Book Blogger Confessions (3)

BookBloggerConfessions

OK, I feel like this is a really unpopular opinion, but it kind of annoys me when YA protagonists randomly spend a paragraph or whole page waxing poetic about bookstores or libraries or books in general.

Why does this bother me? Shouldn’t I be happy to see that the protagonist is just as obsessed with books as I am, and that she or he understands and appreciates things like physical copies of books or rooms filled from floor to ceiling with old tomes and classics? What is wrong with me?!

Well, I think there’s something wrong with these characters – they really don’t care about books. Sure, sometimes loving books will actually be a character trait, a big or little part of their personality that pops up every so often during the story. I don’t have a problem with this. My problem centers around the types of characters who will, out of the blue, declare their love of books, normally old-fashioned classics rather than the silly little things published now (oh, you mean like the book you’re in right now?).

These characters don’t seem to actually care about books. They’ll suddenly jump on the book-loving bandwagon if they happen to stumble upon a library or a bookstore, but otherwise the trait is quickly forgotten, normally in favor of a guy or some big, we-need-to-save-the-world-adventure. It’s like the author only threw it in because he or she wanted the reader to feel a greater connection with the character. The author, as an author, probably loves books as well, so there’s also a chance that they only included it in order to live through their characters. If you want your character to get all excited over a book, then you have to show that they love books in multiple places throughout the book!

Sometimes the trait does show up multiple times, but there’s still something about it that annoys me – namely, the book-loving trait will only seem to extend to Jane Austen. Maybe the Bronte sisters or some other 19th (they were from the 1800s, right? Sorry if I’m wrong) century author. Pretty much all protagonists that have reading as a trait seem to love Jane Austen. And while I know this is often true in real life, I’d like a few protagonists that actually read modern books, or maybe some who even *gasp* haven’t read Jane Austen. If you want your reader to continue reading the books you publish in the 21st century, you might want to stop bringing up Pride and Prejudice or the like – otherwise, they might just put down your book and read that instead.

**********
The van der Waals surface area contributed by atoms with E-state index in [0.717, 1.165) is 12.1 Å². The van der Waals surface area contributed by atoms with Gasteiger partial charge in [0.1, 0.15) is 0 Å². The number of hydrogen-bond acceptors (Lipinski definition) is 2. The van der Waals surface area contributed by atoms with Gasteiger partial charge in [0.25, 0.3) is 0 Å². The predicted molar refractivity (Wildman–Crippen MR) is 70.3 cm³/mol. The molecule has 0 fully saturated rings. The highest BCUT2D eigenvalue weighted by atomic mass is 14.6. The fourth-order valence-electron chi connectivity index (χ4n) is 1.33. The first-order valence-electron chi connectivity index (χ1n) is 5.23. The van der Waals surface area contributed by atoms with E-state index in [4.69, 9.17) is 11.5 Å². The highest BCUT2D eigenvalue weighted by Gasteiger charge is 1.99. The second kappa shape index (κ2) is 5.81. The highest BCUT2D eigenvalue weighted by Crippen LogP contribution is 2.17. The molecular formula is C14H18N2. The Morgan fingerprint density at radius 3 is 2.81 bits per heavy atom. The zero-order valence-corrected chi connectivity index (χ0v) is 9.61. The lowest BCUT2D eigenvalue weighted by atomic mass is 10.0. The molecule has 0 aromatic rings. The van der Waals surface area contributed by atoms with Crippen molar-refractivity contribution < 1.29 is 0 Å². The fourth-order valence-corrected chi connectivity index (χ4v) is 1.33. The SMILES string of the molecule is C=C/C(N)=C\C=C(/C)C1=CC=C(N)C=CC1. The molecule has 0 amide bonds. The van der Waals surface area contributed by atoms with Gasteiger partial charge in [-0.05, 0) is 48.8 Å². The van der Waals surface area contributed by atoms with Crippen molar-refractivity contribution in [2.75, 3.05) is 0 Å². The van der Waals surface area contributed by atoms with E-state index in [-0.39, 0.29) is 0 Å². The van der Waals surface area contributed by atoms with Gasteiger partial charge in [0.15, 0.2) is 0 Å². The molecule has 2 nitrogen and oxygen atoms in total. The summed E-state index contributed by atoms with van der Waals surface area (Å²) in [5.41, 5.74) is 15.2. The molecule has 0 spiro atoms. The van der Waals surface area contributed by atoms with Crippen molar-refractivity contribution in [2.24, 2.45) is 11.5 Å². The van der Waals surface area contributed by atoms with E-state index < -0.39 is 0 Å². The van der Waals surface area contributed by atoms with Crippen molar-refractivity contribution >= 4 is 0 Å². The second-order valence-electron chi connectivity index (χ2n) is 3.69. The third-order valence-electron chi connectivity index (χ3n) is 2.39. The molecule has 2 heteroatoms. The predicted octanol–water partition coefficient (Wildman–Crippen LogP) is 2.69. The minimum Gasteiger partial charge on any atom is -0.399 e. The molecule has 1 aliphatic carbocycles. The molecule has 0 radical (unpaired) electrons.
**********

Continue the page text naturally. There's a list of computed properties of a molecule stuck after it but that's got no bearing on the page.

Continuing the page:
So, authors, please stop using “reading” as a convenient personality trait for connecting the reader and protagonist, and please let some protagonists read books that weren’t around when their great-great-something-grandparents were around! Maybe it’s just me, but I’m really starting to get sick of it.

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2 thoughts on “Book Blogger Confessions (3)

  1. I totally agree with you here. I don’t know why, but it irritates me when a character in a book is obsessed with books as well. I already love books, I don’t need my characters to as well!

    1. It’s just so frustrating because it so often seems to just be thrown in so that the reader identifies with the MC without the author having to do much work. I want more readers in books but they have to seem authentic – when they never actually seem to read and spend more time mooning over a boy, I’m much rather having non-readers!

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